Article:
• Qualifications (checkboxes), all must be set.
  • All drivers are Universal - choose No
  • File - choose the created and signed file on your disk and press Upload button
Click Submit button.

The new page, titled "Manage Driver Signing submission #XXXXXXX" will be opened. You can refresh the page from time to time or wait until the email with the "Review Complete: Submission Number XXXXXXX" subject comes from .

After the signing is complete. the file will be available for downloading. This file will contain the signed drivers for x86 and x64.

Combining the signing procedure with "old-style" signing for versions of Windows prior to Windows 10

There are two ways to sign drivers in the way, compatible with Windows 10 and with previous versions:

  1. First you sign the drivers in "old-style" way, then sign the already signed drivers in the way specified above. In this case, there will be an informational message shown when you install the drivers.
  2. Sign separate sets of files for Windows 10 and for previous versions of Windows. In this case, the drivers, signed for Windows 10, will be installed into Windows 10 without any messages, however you'll need "old-style" signed drivers to be installed to the previous versions of Windows.

Required Permissions

By default installation and deinstallation of the driver can be performed from the user account which belongs to Administrators group. This is a security measure of Windows operating system. You can change this behaviour on the target system by adjusting the list of users and groups who have the right to install and uninstall the drivers. This can be done in Control Panel -> Administrative tools -> Local Security Settings -> Local Policies \ User Rights Assignment (tree branch), there you need to change "Load and Unload device drivers" item. No need to say that by default you can change the security settings if you are system administrator.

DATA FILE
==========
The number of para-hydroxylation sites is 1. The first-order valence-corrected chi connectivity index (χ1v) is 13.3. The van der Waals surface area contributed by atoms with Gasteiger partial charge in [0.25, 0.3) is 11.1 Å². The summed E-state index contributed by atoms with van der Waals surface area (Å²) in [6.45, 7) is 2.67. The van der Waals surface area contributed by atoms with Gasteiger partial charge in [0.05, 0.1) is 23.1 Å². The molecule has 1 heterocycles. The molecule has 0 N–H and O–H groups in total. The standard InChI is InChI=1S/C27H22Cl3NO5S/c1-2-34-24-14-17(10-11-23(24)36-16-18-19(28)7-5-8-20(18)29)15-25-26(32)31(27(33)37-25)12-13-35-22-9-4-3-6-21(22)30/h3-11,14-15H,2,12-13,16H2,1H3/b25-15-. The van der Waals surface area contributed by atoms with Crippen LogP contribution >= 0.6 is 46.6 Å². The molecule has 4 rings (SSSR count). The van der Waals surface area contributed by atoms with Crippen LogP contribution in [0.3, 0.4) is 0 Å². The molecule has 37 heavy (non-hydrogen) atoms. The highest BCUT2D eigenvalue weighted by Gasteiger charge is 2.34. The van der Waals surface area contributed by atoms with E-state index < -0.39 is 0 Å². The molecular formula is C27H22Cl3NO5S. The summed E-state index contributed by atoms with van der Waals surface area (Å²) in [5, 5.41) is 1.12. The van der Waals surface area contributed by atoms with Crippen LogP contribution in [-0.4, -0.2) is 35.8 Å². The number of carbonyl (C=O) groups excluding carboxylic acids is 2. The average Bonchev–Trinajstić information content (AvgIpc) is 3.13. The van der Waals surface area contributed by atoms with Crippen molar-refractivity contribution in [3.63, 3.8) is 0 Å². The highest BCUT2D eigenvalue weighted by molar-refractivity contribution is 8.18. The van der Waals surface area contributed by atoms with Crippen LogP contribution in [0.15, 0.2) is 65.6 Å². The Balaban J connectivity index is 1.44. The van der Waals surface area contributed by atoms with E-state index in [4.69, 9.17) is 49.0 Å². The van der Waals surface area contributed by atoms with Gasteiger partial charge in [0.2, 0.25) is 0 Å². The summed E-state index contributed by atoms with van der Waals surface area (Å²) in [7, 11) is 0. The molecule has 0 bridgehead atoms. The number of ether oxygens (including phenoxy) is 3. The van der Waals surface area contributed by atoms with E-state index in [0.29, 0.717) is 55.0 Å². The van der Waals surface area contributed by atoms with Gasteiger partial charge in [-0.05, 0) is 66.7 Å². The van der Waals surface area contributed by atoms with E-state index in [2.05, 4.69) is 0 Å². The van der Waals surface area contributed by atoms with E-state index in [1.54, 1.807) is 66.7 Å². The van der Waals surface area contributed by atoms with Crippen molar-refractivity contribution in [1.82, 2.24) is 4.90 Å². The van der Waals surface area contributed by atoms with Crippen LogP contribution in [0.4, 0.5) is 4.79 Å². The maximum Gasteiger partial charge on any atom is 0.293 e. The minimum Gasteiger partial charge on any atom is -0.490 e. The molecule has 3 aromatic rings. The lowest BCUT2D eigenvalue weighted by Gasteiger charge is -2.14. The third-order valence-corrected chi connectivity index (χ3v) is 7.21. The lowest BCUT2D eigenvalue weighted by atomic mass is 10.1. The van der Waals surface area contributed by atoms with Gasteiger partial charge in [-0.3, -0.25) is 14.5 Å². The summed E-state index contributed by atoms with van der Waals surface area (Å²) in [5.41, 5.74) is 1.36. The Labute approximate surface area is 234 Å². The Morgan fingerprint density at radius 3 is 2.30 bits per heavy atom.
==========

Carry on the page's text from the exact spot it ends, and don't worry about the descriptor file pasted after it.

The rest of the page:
Notes for Vista and Windows 7

If you have UAC (User Account Control) enabled, Vista and Windows 7 will run applications started by you with limited rights even when you are logged in as administrator or member of Administrators group.

If you install or uninstall the drivers by calling the above mentioned functions in your code, you need to elevate privileges of your application so that it's started with truly administrative rights.

To elevate privilages for your application, you must start it with Run As Administrator option. In Windows Explorer this is done using Run As Administrator command in context menu for the application. Alternatively you can set the corresponding option in the Properties window shown for your executable module.

One more option is to use the manifest. The manifest file can be placed next to the executable of your application or embedded into the executable. If you decide to keep the manifest in a separate file, it must be named <EXEName_with_extension>.manifest, eg. for MyApp.exe the manifest should be called MyApp.exe.manifest.

You can use the following manifest:

<?xml version="1.0" encoding="UTF-8" standalone="yes"?>
<assembly xmlns="urn:schemas-microsoft-com:asm.v1" manifestVersion="1.0">
    <assemblyIdentity version=""
<description>elevate execution level</description>
   <trustInfo xmlns="urn:schemas-microsoft-com:asm.v2">
            <requestedExecutionLevel level="requireAdministrator" uiAccess="false"/>